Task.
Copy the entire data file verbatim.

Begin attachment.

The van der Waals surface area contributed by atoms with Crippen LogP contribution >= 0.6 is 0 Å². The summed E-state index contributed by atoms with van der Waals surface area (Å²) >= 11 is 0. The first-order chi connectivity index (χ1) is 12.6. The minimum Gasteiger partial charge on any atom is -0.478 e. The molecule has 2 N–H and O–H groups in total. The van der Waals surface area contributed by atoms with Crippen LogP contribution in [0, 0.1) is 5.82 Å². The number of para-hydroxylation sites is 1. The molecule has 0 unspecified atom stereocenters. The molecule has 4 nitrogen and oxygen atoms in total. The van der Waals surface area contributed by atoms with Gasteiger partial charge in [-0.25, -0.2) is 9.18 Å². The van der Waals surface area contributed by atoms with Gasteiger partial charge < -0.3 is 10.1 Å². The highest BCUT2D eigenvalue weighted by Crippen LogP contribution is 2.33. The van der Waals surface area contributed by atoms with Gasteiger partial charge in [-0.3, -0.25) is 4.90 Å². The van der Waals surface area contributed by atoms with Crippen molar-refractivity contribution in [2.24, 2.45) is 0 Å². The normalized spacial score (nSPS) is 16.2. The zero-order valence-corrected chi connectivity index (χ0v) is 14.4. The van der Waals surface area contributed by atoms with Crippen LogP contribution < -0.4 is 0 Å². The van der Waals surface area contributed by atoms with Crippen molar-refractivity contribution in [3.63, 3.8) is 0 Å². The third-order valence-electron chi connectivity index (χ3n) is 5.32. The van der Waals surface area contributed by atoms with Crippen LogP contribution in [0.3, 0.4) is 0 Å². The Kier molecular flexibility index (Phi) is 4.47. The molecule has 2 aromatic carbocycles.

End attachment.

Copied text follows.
The van der Waals surface area contributed by atoms with Crippen LogP contribution >= 0.6 is 0 Å². The summed E-state index contributed by atoms with van der Waals surface area (Å²) >= 11 is 0. The first-order chi connectivity index (χ1) is 12.6. The minimum Gasteiger partial charge on any atom is -0.478 e. The molecule has 2 N–H and O–H groups in total. The van der Waals surface area contributed by atoms with Crippen LogP contribution in [0, 0.1) is 5.82 Å². The number of para-hydroxylation sites is 1. The molecule has 0 unspecified atom stereocenters. The molecule has 4 nitrogen and oxygen atoms in total. The van der Waals surface area contributed by atoms with Gasteiger partial charge in [-0.25, -0.2) is 9.18 Å². The van der Waals surface area contributed by atoms with Gasteiger partial charge < -0.3 is 10.1 Å². The highest BCUT2D eigenvalue weighted by Crippen LogP contribution is 2.33. The van der Waals surface area contributed by atoms with Gasteiger partial charge in [-0.3, -0.25) is 4.90 Å². The van der Waals surface area contributed by atoms with Crippen molar-refractivity contribution in [2.24, 2.45) is 0 Å². The normalized spacial score (nSPS) is 16.2. The zero-order valence-corrected chi connectivity index (χ0v) is 14.4. The van der Waals surface area contributed by atoms with Crippen LogP contribution < -0.4 is 0 Å². The van der Waals surface area contributed by atoms with Crippen molar-refractivity contribution in [3.63, 3.8) is 0 Å². The third-order valence-electron chi connectivity index (χ3n) is 5.32. The van der Waals surface area contributed by atoms with Crippen LogP contribution in [0.3, 0.4) is 0 Å². The Kier molecular flexibility index (Phi) is 4.47. The molecule has 2 aromatic carbocycles.